The North Pacific Fishery Management Council just passed an amendment to compensate for the exit of one processor from Tanner crab processing last year.
John McCracken, an economist with the staff of the North Pacific Fishery Management Council, stepped up on Friday during the Council meeting in Kodiak to talk about the amendment.
He explained Icicle Seafood’s departure resulted in the consolidation of the processing companies covering the A-shares in IFQ and Tanner.
“And a result, 10 percent is stranded or remain unharvested. It’s equivalent to about 4 million pounds. To process 10 ten percent of tanner crab, an unaffiliated processor would be necessary. There are very few unaffiliated processors that are active today.”
McCracken said the distance from the tanner crab grounds of the two available processors, Kodiak and Adak, would drive up delivery cost for the Class-A IFQ holders.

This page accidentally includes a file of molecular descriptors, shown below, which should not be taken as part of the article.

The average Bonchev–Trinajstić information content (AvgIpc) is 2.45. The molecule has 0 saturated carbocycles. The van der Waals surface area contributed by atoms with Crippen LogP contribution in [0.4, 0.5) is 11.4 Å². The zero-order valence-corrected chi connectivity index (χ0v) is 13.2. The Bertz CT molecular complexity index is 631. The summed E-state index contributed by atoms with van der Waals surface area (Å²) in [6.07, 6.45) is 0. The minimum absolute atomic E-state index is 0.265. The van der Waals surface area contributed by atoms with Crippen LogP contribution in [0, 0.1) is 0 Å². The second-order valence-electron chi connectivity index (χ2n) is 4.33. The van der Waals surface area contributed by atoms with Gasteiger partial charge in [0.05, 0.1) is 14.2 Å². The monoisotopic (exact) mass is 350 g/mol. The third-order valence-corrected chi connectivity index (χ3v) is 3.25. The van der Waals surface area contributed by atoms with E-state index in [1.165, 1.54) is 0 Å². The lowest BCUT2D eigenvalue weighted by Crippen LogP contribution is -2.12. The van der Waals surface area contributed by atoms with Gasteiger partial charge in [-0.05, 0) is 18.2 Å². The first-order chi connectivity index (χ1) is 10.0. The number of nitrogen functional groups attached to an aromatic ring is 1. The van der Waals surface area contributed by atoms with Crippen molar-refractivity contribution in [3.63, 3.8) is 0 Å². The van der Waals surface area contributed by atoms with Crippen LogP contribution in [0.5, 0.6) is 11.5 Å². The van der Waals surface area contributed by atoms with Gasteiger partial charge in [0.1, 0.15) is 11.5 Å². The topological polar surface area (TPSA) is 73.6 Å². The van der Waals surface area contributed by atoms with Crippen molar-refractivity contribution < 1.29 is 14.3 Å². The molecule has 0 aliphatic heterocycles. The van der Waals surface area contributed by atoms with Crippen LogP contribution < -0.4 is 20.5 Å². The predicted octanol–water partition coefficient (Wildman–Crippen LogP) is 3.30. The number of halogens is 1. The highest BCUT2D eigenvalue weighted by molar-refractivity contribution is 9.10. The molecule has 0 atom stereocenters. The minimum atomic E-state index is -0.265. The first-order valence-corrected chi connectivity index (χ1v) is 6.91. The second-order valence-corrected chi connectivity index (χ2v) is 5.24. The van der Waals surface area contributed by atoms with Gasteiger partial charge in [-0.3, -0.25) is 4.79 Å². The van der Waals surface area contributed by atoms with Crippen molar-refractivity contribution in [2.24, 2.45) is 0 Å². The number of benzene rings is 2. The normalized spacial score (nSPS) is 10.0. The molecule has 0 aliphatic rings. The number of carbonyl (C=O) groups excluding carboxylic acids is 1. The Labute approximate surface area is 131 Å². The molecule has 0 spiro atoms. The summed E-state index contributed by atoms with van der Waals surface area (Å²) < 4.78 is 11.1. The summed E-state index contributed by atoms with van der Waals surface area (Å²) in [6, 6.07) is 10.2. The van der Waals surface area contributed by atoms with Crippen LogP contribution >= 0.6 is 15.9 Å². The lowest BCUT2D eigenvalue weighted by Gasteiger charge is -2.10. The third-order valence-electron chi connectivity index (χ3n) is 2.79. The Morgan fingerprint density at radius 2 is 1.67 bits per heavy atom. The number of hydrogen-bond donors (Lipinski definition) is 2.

The existence of unprocessed crab means that the IPQ cap of 30 percent is slowing down operations for Bering Sea tanner crab fisheries.
That’s a problem the Council addressed with a motion that would exempt tanner crab fisheries from the IPQ use caps.
The Council passed that exemption unanimously with the condition that the Council would explore several issues through a discussion paper, including a possible limit on exemptions to years when processing capacity is low. It might also investigate alternative solutions.
As stated in the meeting packet, the National Marine Fisheries Service may now begin rulemaking to relieve the restriction of caps on the tanner crab fisheries for the 2016 / 2017 tanner crab fishing season.